A Modest Enquiry into the Nature of Witchcraft, written by Beverly’s John Hale, a minister who attended many of the proceedings, was finished in 1697 but wasn’t released until 1702, after his death and presumably in response to Calef’s work.
In an admission of remorse for the course of events, Hale said, “Such was the gloom of that day, the tortures and laments of the afflicted, and the influence of former presidents, that we walked in the clouds and could not see our way.”
The Massachusetts government received several petitions between 1700 and 1703 requesting the formal reversal of the sentences. In the eyes of the law, those who were tried and found guilty were already dead, and since their convictions were still on the record, those who were not put to death were open to new allegations.
The General Court initially only overturned the attainder for those who had submitted petitions. In 1703, a new petition was submitted asking for a more equitable resolution for those who had been falsely accused.
However, the General Court did not act on this request until 1709, when it received a new request. 22 people who had been found guilty of witchcraft or whose relatives had been found guilty of witchcraft petitioned the government in May 1709, pleading for the attainder to be reversed and for compensation for financial losses.
The Salem Village church was displaying repentance. After nearly two months of deliberation, the church’s members and Rev. Joseph Green decided to annul Martha Corey’s ex-communication on February 14, 1703.
When Ann Putnam Jr., one of the most vocal accusers, joined the Salem Village church on August 25, 1706, she formally begged for forgiveness. She was granted full membership despite her allegation that she had been led astray by Satan into accusing innocent individuals, specifically Rebecca Nurse, and that she had not done so maliciously.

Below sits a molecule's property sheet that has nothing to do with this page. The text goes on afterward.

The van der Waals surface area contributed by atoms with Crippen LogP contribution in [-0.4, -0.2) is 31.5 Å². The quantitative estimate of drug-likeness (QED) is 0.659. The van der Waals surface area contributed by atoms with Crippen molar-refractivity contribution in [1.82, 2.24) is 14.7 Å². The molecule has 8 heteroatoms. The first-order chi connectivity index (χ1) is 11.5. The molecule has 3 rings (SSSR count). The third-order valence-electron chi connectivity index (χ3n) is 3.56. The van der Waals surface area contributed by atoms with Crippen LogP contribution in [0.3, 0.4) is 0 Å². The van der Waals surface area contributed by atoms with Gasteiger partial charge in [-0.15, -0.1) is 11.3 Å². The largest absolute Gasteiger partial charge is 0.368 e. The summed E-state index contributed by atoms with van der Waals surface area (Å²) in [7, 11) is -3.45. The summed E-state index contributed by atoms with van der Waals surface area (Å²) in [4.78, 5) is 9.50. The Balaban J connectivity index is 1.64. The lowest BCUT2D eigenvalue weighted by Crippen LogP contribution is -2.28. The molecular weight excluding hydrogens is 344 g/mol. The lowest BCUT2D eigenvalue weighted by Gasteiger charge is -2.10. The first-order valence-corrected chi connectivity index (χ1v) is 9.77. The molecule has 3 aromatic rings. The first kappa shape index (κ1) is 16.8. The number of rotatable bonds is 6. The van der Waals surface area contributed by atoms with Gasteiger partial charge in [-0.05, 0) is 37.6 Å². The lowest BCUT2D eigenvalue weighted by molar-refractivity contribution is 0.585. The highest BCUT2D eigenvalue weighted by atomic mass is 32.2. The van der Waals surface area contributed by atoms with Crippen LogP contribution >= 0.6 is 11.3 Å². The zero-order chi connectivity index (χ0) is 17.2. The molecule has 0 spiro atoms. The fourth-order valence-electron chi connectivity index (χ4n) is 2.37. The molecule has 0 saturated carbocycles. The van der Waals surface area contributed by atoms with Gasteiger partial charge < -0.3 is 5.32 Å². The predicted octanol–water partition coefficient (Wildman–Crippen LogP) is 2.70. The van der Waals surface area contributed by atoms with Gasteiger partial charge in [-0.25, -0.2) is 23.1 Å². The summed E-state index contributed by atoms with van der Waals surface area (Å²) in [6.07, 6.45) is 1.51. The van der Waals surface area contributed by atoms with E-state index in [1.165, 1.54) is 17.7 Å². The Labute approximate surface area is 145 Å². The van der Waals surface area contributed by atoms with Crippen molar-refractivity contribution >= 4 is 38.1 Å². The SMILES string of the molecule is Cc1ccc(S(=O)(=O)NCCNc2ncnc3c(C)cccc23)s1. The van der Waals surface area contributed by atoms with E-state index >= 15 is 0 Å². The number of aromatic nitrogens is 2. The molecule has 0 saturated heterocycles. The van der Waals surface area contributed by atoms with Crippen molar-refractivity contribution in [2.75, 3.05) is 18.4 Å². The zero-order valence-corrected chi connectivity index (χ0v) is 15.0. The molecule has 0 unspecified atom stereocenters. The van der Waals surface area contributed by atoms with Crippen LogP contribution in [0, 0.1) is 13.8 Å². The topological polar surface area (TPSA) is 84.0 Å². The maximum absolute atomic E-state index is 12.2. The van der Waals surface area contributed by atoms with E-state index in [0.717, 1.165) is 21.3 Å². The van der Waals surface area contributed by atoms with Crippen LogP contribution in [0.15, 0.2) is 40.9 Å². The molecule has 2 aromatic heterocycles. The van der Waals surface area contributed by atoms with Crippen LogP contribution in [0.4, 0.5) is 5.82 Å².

The General Court passed a bill on October 17, 1711, overturning the verdict against the twenty-two parties named in the 1709 petition (seven additional people had been convicted but had not signed the petition, but there was no reversal of attainder for them).
Governor Joseph Dudley allowed monetary recompense for the 22 signatories to the 1709 petition two months later, on December 17, 1711. The survivors and relatives of those charged were authorized to receive a total of £578 12s.
Most of the accounts were settled within a year, but Phillip English’s large claims were not resolved until 1718. Finally, Rebecca Nurse and Giles Corey’s ex-communications by Rev. Nicholas Noyes and members of the Salem church were revoked on March 6, 1712.
Memorials For the Salem Witch Trials Victims
On the grounds of the Nurse Homestead in Danvers, Rebecca Nurse’s heirs erected an obelisk-shaped granite monument in her honor in 1885. John Greenleaf Whittier wrote an inscription on the monument. A second memorial was built in 1892 to recognize the forty neighbors who signed a petition in Nurse’s favor.
In the early eighteenth century, not all of the convicted had been freed. The General Court was ordered to officially clear the names of the six people who had been wrongfully condemned and executed in 1957 but who had yet to be included in the bill for a reversal of attainder in 1711 or added to it in 1712.
A law was created declaring the innocence of those convicted, but it only specifically mentioned Ann Pudeator. The remaining individuals were merely referred to as “certain other persons,” with Bridget Bishop, Susannah Martin, Alice Parker, Wilmot Redd, and Margaret Scott going unmentioned.